USFSP Assistant Professor of Education, AnnMarie Alberton Gunn, Ph.D., presented research at the national conference of the American Education Research Association (AERA) in Philadelphia. Gunn’s presentation, “Teacher’s Moving Forward on Their Self-Cultural Awareness Spectrum: Museums and Diverse Children’s Literature,” attempts to answer this research question:
Does participation in a multicultural children’s literature course that includes a cultural literacy civic engagement project with the FL Holocaust Museum influence students’ teaching pedagogy?
It would appear that it does. “Initial findings show that our graduate students, most of whom are practicing teachers, are looking for issues of inequity when developing their own lesson plans,” said Gunn. “In turn, we’ll know better how these social and political issues may impact K-12 students.”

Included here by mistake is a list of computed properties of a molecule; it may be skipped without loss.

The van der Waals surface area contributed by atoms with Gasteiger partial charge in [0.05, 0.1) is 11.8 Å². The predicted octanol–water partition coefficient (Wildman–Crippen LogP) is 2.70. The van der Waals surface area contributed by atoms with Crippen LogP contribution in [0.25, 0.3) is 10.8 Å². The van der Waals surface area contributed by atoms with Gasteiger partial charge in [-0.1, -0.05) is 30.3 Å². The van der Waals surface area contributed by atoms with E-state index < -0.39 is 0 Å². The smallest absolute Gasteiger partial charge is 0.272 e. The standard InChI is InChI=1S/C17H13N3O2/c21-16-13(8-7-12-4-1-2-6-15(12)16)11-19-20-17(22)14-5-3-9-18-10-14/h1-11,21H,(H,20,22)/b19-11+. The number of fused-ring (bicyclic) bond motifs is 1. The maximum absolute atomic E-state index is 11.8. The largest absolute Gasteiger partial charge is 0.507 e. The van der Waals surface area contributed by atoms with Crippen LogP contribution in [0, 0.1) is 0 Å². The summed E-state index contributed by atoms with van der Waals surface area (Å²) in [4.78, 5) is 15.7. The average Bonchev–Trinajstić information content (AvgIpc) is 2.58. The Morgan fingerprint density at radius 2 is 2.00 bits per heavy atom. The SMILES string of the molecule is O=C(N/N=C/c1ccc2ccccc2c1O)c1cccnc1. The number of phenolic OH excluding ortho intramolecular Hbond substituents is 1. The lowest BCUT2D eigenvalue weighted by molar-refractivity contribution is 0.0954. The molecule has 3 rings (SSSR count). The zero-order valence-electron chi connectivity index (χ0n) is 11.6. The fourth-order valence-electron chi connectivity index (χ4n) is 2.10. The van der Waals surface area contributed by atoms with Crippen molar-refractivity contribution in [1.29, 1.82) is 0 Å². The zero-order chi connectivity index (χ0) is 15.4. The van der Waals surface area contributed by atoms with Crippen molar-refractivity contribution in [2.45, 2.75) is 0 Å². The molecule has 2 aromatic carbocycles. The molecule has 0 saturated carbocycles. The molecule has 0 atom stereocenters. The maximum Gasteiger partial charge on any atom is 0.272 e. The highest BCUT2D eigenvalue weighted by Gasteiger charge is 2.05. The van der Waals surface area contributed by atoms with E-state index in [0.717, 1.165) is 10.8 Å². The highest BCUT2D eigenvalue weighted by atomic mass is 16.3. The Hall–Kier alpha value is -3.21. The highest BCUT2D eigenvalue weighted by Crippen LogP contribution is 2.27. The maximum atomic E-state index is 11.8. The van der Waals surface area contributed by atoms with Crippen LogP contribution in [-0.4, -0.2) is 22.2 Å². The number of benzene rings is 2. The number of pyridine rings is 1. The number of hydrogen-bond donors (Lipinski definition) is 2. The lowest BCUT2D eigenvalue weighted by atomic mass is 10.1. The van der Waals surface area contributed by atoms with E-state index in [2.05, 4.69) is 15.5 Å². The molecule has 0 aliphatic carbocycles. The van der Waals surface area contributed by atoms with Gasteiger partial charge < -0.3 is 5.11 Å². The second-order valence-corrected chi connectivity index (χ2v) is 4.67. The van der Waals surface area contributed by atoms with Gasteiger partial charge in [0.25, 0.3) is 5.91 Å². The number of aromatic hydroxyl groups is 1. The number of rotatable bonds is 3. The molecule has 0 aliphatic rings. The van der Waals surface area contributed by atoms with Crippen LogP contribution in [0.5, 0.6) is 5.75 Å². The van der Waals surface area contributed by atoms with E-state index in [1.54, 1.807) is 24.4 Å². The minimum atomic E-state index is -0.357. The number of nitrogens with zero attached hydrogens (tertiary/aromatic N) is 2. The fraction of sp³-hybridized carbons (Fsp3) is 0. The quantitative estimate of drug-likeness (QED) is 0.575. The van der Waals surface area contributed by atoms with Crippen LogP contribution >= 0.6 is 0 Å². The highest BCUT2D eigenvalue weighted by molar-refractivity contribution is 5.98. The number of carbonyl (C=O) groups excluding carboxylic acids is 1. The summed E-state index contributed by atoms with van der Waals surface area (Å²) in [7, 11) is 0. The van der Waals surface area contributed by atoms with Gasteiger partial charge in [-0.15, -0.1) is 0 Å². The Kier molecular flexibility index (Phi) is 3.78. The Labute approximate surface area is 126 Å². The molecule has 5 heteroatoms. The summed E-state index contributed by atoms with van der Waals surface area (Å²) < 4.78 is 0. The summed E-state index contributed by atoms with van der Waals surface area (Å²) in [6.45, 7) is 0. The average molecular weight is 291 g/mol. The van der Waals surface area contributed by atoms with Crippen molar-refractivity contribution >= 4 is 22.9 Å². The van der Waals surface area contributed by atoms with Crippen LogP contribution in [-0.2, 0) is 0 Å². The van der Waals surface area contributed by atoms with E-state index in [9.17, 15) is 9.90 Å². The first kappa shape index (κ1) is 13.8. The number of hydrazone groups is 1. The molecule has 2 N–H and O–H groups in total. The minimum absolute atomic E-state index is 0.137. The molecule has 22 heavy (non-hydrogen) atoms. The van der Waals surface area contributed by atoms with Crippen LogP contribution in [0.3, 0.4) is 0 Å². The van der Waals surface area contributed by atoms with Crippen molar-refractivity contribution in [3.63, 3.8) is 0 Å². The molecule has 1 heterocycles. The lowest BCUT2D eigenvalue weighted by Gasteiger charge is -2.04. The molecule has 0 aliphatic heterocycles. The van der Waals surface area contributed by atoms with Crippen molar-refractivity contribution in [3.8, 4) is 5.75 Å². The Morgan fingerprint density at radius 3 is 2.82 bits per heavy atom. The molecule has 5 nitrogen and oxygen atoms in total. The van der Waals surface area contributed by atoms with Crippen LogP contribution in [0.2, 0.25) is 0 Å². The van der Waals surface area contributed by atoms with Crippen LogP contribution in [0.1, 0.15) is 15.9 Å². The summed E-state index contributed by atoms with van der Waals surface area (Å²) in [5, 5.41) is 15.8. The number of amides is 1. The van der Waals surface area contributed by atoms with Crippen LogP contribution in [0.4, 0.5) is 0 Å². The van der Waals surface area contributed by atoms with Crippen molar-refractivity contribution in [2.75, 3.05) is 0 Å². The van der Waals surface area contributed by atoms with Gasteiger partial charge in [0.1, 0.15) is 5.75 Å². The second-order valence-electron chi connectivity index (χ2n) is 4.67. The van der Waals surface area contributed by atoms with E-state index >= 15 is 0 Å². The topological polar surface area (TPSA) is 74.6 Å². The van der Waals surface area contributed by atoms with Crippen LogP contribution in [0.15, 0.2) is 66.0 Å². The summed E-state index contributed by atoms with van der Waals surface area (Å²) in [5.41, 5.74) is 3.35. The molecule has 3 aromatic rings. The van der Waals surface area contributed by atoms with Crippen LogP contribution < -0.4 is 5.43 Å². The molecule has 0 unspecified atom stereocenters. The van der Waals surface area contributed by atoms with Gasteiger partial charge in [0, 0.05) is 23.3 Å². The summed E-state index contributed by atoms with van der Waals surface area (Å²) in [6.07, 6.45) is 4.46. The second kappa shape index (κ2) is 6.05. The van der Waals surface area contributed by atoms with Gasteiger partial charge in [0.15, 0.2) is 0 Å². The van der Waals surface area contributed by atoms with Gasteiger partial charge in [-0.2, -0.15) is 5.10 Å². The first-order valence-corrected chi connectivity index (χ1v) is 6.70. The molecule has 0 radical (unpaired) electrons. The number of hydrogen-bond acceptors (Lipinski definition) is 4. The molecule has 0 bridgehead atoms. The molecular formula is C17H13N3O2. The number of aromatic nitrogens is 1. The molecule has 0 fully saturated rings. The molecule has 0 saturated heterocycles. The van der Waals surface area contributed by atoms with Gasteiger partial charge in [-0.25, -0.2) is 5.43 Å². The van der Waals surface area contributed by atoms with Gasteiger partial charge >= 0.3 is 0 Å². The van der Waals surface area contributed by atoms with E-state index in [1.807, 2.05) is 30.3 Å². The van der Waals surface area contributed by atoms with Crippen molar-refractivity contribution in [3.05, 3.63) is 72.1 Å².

Next semester, Gunn will continue to measure impact by visiting the classrooms of former students. “What’s exciting is that in analyzing diverse, multicultural issues, my students are feeling more empowered to teach,” she said.
“Dr. Gunn’s work is having a measurable impact on the teachers in the College of Education’s graduate programs,” said Vivian Fueyo, Ph.D., interim regional vice chancellor of Academic Affairs. “Integrating research in multicultural children’s literature with community engagement with the Holocaust Museum is a notable example of the applied research for which USFSP faculty are becoming increasingly well-known.”